The lowest microdosing rate at 27 + 27 kg ha−1 generated a higher GM than the 80 + 80 kg ha−1, banding rate (except at Hawassa) and control. The application of small quantities of fertilizer with the microdosing method becomes more profitable than the application of large quantities of fertilizers with either the microdosing or banding methods. The maximum increase in GM over the control was 13%, 53% and 42%, at Hawassa, Ziway and Melkassa, respectively. Corresponding to yield responses, the higher GM with small quantities at 27 + 27 kg ha−1 of fertilizer under microdosing may attract farmers toward applying fertilizers in maize. Unlike at Ziway and Melkassa, the banding method did not improve GM over the control at Hawassa, having a lower response to fertilizer. This may be related principally to the better soil quality, seasonal rainfall and the length of the growing season at Hawassa. This indicates that under a better soil management system and favorable seasonal rainfall conditions, farmers can still get reasonable yields from crops.
Although the labor demand in microdosing (4.8 man-days ha−1) is nearly twice that in banding (2.3 days ha−1) for the application of fertilizers, the microdosing method still appears attractive and viable. Like in several other areas in Ethiopia, the opportunity cost for labor is low in the central rift valley.

4.3. Limitations and Opportunities in Using Fertilizers

The unpredictable climatic conditions in timing and severity—drought and prolonged dry spells—in the central rift valley escalate the risk-averse conditions of the marginal farmers and inhibit investment in high cost fertilizers and technologies [11,12], because the downside risk for marginal farmers is extremely high. Therefore, the microdose method appears to be particularly interesting to farmers having access to only small quantities of fertilizer in risk-prone areas and to the poorest farmers. For the poorest farmers, it is far less risky to use microdosing than the banding method. Particularly, it appeared attractive for boosting the productivity and incomes of maize by using fertilizer rates that are 73% lower than the recommended rate. On top of that, as the use of the microdosing method brings entire changes to the existing fertilizer application methods, there is a need for a strong linkage among researchers, farmers, and policy makers. The knowledge transfer would be more productive if it becomes part of the national agricultural extension system.

5. Conclusions and Recommendations

Microdosing in maize is an interesting option for farmers, because it gives a high yield, VCR and FUE; as well as favorable gross margins. Both fertilizer microdosing and banding improves yields. The lowest fertilizer rates improve yields as much as higher rates under both microdosing and banding. At Hawassa, the gross margin in microdosing was similar to banding, but it required 47% to 73% less fertilizer. However, at Ziway and Melkassa, these lower fertilizer rates under microdosing gave higher GM than higher rates under microdosing and banding. The higher FUE in microdosing shows that it is more efficient than banding, which may increase farmers’ interest in applying fertilizer with the microdosing method. Microdosing has a higher VCR than banding and is therefore a less risky and more affordable method for farmers. In conclusion, lower fertilizer rates under microdosing are more productive and profitable than higher rates under microdosing or banding methods. Based on the results from these experiments, application of 27 kg DAP ha−1 at sowing and 27 kg urea ha−1 at jointing in maize could be an option for the marginal farmers across the sites. Yet, as the findings from this study are based only on two years of data, we suggest further investigation (based on long-term data) for rectifying the optimum rates for the microdosing method of fertilizer application in the study areas.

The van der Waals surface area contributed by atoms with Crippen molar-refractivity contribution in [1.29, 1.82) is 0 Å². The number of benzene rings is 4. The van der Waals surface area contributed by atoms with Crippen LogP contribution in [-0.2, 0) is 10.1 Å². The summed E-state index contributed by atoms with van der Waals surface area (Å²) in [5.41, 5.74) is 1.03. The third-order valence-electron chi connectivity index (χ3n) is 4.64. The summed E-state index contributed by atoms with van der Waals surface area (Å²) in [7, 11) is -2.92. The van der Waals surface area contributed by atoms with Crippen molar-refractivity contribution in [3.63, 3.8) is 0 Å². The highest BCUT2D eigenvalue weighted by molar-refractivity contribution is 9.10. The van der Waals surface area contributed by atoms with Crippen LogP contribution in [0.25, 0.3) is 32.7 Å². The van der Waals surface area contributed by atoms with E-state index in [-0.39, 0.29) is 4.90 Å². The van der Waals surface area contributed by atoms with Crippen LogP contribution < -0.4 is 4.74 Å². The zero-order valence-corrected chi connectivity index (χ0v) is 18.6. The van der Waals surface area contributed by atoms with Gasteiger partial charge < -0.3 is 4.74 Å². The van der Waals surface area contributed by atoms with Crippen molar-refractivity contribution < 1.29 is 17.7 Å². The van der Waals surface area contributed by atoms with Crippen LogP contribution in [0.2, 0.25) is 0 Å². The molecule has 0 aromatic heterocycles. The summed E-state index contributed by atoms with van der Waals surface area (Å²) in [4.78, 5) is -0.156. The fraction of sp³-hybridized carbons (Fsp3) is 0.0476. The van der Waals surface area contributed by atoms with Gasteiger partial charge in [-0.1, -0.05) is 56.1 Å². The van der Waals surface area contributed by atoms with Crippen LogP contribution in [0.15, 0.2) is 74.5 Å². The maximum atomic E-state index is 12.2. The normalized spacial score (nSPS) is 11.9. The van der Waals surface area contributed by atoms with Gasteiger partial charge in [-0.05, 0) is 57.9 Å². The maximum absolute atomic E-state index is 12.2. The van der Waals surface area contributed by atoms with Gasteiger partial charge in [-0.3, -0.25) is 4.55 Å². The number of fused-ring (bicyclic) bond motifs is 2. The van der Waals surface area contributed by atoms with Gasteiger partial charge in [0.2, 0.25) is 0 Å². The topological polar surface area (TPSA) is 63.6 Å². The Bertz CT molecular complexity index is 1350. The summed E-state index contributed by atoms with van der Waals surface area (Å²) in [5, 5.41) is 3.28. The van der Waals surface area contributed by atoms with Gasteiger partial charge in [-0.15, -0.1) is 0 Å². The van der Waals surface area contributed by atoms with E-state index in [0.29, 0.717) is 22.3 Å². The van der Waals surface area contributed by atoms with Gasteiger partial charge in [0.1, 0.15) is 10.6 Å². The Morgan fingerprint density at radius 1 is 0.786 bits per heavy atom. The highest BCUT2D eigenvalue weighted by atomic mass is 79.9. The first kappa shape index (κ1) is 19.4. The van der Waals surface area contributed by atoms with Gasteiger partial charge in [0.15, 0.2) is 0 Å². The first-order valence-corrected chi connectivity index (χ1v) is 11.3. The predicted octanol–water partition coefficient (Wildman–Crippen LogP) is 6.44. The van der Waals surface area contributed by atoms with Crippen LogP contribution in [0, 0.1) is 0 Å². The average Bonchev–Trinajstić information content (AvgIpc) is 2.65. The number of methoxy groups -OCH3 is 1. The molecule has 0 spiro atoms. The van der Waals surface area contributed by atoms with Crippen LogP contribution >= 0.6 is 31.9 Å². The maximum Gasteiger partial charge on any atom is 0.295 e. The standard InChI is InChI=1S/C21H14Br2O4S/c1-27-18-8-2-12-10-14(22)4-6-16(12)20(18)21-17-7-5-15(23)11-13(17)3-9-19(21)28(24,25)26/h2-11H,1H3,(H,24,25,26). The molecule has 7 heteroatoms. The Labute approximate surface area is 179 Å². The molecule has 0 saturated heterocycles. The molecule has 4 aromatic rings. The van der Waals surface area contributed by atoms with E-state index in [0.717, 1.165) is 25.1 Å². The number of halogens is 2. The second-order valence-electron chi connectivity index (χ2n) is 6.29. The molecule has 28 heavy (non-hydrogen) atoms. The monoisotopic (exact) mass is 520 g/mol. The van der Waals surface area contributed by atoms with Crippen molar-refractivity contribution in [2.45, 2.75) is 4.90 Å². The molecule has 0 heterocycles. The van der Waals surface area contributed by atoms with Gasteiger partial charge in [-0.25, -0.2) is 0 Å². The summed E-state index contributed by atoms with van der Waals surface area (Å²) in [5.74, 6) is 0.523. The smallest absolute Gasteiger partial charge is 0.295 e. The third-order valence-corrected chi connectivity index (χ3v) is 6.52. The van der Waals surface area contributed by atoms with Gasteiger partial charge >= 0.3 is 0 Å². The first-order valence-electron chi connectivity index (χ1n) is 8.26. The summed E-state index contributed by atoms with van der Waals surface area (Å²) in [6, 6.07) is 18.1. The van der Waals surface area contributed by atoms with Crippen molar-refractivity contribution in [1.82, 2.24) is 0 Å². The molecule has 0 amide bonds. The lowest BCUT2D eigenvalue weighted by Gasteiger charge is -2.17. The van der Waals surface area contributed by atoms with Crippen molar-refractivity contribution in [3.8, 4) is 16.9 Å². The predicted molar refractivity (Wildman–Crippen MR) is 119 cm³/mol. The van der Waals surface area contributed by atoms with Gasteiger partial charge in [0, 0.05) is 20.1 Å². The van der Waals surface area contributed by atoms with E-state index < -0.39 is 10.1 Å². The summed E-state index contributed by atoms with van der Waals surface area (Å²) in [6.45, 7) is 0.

Acknowledgments

This research was funded by the Norwegian Ministry of Foreign Affairs through the institutional cooperation between Hawassa University, Ethiopia and the Norwegian University of Life Sciences ( NMBU). The authors are sincerely grateful to Andargachew Gedebo for his unreserved help during the entire period of field work. Melkassa Agricultural Research Center and, particularly, Dagne Wagary deserve great thanks for recommending the proper maize variety and providing seeds, in addition to his encouragement, guidance and field visits. Beyene, Yakob, Kaleb, Feyisso and partner farmers also deserve special thanks for their unreserved assistance during field work and in managing the experimental plots. Local farmers and agriculture development agents provided useful insights and assistance to the researchers. We are grateful to the district agriculture and rural offices for their generous hospitality and support.

Author Contributions

Getachew Sime was responsible for planning, designing, site selection and executing all the experiments, analysis and interpretation of results. He has prepared the first draft of the paper and wrote the final version in collaboration with Jens B. Aune, he also had substantial contribution in the planning, analysis and interpretation of results. He visited all the experiments at Ziway and Melkassa in Ethiopia. Overall, he was the main supervisor of this paper.

Conflicts of interest

The authors declare no conflicts of interest.